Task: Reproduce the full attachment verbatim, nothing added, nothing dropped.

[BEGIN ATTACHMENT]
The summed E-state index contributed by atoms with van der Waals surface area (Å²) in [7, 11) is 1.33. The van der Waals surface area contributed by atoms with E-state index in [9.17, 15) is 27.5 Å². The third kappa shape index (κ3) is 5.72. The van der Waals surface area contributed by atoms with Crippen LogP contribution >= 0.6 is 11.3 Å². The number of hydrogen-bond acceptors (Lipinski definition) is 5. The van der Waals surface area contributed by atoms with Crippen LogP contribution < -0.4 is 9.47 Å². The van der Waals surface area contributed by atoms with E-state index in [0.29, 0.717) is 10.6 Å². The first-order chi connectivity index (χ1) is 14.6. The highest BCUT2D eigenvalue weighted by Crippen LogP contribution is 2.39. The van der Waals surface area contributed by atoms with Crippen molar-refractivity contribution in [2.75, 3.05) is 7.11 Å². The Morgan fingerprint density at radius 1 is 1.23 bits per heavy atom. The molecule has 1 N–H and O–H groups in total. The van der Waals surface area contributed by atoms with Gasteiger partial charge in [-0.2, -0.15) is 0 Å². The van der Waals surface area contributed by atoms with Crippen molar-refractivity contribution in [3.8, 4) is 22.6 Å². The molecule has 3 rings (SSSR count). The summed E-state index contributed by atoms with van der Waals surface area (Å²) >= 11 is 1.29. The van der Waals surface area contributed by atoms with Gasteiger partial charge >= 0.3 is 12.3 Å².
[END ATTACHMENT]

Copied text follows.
The summed E-state index contributed by atoms with van der Waals surface area (Å²) in [7, 11) is 1.33. The van der Waals surface area contributed by atoms with E-state index in [9.17, 15) is 27.5 Å². The third kappa shape index (κ3) is 5.72. The van der Waals surface area contributed by atoms with Crippen LogP contribution >= 0.6 is 11.3 Å². The number of hydrogen-bond acceptors (Lipinski definition) is 5. The van der Waals surface area contributed by atoms with Crippen LogP contribution < -0.4 is 9.47 Å². The van der Waals surface area contributed by atoms with E-state index in [0.29, 0.717) is 10.6 Å². The first-order chi connectivity index (χ1) is 14.6. The highest BCUT2D eigenvalue weighted by Crippen LogP contribution is 2.39. The van der Waals surface area contributed by atoms with Crippen molar-refractivity contribution in [2.75, 3.05) is 7.11 Å². The Morgan fingerprint density at radius 1 is 1.23 bits per heavy atom. The molecule has 1 N–H and O–H groups in total. The van der Waals surface area contributed by atoms with Gasteiger partial charge in [-0.2, -0.15) is 0 Å². The van der Waals surface area contributed by atoms with Crippen molar-refractivity contribution in [3.8, 4) is 22.6 Å². The molecule has 3 rings (SSSR count). The summed E-state index contributed by atoms with van der Waals surface area (Å²) >= 11 is 1.29. The van der Waals surface area contributed by atoms with Gasteiger partial charge >= 0.3 is 12.3 Å².